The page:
A young Nigerian, Mr. Oscar Ekponimo, emerged as one of the five Young Laureates winning the Rolex Enterprise Award for 2016.

Ekponimo, the only African among the awardees, won the award with his ‘Chowberry’, a cloud-based application that  is addressing the problems of food poverty through the automation of the process of monitoring food products approaching the end of shelf-life, ultimately helping to alleviate hunger in the country.

Mr Ekponimo, 30, is a Stanford University Technology Ventures Programme Alumnus, and a Bachelor of Science degree graduate in computing from Nigeria’s University of Calabar.
A software engineer, he is passionate about IT, and has developed solutions for private enterprises and national security establishments.

Alleviating hunger has always been at the top of his agenda. At university, he and friends set up Blue Valentine, an initiative to distribute warm meals to indigent street kids on 14 February. In 2013 this initiative evolved into SalvageHub, the precursor to Chowberry that earned him the International Telecoms Union Award for Technology Innovation.

 

Ekponimo also runs Food Drive, an ad hoc Chowberry initiative where he and other volunteers collect products within a week of expiry and distribute them to orphanages and homes for the elderly.

“As an IT professional, I have always viewed technology as a unique tool for solving many of Africa’s challenges,” Ekponimo says. “It is a medium to express creativity and passion with limitless possibilities, whether it be redefining industries or fostering sustainable development and human advancement.”

Along with Ekponimo, four other Young Laureates announced in Los Angeles, location of the Rolex Awards, on November 15, include Joseph Cook, 29, United Kingdom – a pioneer in the field of glacial microbiology who, through his Ice Alive mission, is exploring polar ice microbes in the vast “frozen rainforest” of the Greenland ice sheet; Christine Keung, 24, United States – who emigrated to the US at the age of four and is using her education as a force for good by empowering women in north-western China to work with doctors and industry to act as environmental stewards and agents of change; Junto Ohki, 29, Japan – who is improving communication among hearing-impaired people worldwide by expanding a crowd-sourced, online sign-language database dictionary called SLinto, and Sarah Toumi, 29, France/Tunisia – is spearheading a grass-roots initiative, Acacias for All, in Tunisia, to fight the country’s desertification caused by climate change and reduce poverty among farmers through reforestation and crops more suited to a lower rainfall.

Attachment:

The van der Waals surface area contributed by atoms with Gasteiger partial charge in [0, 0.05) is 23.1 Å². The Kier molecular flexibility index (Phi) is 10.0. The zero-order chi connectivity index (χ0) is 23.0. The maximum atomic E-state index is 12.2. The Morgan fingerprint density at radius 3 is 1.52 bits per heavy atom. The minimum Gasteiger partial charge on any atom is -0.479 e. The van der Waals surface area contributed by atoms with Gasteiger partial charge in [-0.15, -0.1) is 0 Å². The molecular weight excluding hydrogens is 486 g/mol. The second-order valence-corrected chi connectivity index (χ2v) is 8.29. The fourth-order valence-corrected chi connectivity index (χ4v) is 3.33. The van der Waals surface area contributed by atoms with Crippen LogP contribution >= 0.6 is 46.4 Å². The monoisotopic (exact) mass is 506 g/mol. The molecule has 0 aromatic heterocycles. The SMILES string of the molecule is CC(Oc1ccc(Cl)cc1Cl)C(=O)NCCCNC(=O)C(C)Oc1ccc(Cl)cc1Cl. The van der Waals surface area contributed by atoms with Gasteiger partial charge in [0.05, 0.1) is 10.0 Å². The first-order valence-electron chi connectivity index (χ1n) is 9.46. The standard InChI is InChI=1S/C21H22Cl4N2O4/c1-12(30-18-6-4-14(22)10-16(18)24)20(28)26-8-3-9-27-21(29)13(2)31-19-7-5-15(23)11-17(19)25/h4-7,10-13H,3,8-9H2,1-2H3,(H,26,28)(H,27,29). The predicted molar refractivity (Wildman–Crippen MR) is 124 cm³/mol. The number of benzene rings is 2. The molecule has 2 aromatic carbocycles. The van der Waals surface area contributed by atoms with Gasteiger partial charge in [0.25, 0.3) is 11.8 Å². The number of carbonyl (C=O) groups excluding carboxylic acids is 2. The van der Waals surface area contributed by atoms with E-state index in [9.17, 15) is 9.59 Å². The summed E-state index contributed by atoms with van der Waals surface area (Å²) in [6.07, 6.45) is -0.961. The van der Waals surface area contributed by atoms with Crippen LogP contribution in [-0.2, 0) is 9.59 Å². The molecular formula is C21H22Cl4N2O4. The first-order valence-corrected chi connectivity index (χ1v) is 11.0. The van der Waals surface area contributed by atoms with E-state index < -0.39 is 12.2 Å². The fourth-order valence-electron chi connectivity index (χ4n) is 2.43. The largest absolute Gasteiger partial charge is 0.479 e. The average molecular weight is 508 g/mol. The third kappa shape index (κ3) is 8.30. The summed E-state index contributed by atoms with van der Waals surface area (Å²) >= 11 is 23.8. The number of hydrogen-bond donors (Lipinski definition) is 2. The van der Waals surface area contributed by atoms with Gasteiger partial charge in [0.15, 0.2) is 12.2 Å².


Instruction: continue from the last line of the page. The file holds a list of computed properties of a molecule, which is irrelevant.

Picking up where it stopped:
The 2016 winners become part of the community of the Rolex Laureates and Associate Laureates who have helped to reshape the world in the 40 years since the Awards were created.
Though Rolex usually presents five Awards for Enterprise every two years; the five awards for Young Laureates aged 18 to 30 were announced in addition to the original five for Laureates making it 10 prizes in all in commemoration of the 40th anniversary of the launch of the Award.
Hundreds of luminaries, leading scientists, environmentalists and business people from Los Angeles and abroad gathered to celebrate the spirit of enterprise demonstrated by the winners chosen in this commemorative 40th year.

“We are celebrating a very significant occasion in the history of the Awards and in the history of Rolex,” said Rebecca Irvin, Head of Philanthropy at Rolex. “Forty years ago the company initiated the Rolex Awards to commemorate the 50th anniversary of the Oyster in a manner that reflected the spirit of enterprise on which the company was founded.

“What better place to pay tribute to this enterprising spirit and the pioneering work of the 10 Rolex Awards winners than a city – Los Angeles – that embraces diversity and innovation.”
The new Laureates were chosen by an international Jury of 12 eminent experts, all of them present at the presentation of the Awards. The Jury members selected the winners early this year after meeting the finalists who had been shortlisted from among 2,322 applicants representing 144 nationalities.

Each Young Laureate receives a grant to advance their project; all receive a Rolex chronometer as well as worldwide publicity for their projects.

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